For IDEs, coming from the eclipse world PyDev was a natural choice for me, but there were many more to choose from.

Good luck, Hopefully you'll find Python as much fun as I did.

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The book Pro IronPython is worth reading too if you have time.

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There is a big initial hurdle of getting comfortable with dynamic typing. The first step is when you look at Python-code and realize that variables aren't defined anywhere, you just create them out of thin air, which feels like jumping over a cliff. There is a brief moment before your hang glider catches the air properly.

And then it's going to take time before you trust your newfound dynamic wings, and you probably only can get their by doing aerobatics with them. Learn how python handles references, have fun with monkey-patching methods, duck type various animals. Try to learn some ugly tricks.

And although you can't use IronPython for this, there is no reason you can't use it to learn Python.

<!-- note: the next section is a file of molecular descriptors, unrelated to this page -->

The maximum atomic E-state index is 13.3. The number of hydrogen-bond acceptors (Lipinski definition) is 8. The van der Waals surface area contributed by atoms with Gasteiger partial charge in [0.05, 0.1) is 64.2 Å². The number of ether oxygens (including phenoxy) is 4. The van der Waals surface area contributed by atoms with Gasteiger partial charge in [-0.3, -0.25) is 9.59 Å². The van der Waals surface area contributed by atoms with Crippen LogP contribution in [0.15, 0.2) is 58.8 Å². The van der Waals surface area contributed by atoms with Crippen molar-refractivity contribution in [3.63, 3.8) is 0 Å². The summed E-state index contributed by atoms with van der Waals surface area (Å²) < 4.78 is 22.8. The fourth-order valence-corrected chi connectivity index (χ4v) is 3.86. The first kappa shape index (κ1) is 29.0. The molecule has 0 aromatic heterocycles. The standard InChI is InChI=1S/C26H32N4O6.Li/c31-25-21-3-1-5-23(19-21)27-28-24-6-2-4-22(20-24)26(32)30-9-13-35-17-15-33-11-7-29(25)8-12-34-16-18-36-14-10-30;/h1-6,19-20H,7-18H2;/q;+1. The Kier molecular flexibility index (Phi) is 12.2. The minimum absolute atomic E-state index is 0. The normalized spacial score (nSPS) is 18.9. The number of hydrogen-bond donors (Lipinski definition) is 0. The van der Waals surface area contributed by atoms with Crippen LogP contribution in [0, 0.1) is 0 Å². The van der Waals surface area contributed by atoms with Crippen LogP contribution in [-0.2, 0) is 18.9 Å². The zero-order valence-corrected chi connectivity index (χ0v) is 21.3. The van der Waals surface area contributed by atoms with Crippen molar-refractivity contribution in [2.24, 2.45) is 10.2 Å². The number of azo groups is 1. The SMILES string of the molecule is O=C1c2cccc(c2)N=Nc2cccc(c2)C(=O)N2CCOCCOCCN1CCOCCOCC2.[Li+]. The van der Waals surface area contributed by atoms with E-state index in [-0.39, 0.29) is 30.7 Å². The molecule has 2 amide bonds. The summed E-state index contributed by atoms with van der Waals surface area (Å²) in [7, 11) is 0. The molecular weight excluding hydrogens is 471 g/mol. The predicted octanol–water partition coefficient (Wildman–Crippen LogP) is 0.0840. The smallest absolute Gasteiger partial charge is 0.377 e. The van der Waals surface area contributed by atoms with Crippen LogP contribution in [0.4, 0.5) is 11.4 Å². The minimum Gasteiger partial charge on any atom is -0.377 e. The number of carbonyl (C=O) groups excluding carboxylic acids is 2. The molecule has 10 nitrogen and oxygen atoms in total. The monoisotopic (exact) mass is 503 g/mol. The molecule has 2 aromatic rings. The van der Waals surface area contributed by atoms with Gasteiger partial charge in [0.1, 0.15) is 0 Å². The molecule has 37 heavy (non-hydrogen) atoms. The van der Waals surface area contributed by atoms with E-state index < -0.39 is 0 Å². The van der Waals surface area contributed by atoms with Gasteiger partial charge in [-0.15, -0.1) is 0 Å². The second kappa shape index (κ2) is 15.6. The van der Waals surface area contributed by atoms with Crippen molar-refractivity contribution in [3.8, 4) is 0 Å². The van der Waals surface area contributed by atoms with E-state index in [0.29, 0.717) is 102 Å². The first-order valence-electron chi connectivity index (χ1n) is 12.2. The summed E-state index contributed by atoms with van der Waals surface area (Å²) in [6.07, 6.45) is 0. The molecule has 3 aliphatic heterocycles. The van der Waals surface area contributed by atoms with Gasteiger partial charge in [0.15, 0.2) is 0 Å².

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I would recommend just to read a book about it. A book for beginners. It'll contain many stuff you already know but you won't miss anything regarding using a dynamic language. I can point you to Dive into Python, which seems to be very friendly, or The Python Tutorial which seems to be very to the point (that's how I learned).

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You're going to experience quite a bit of culture-shock going from C# to the wild duck-typed outback of Python. Lack of types and intellisense can be pretty daunting. Good thing that you're experienced in JavaScript. Also know that indent-sensitive block rules of Python can be very confusing for the inexperience (usually you either love it or hate it :-)

Apart from that the biggest challenge moving from one language to another is usually the framework. Getting to know all the classes and functions Just Takes Time unfortunately.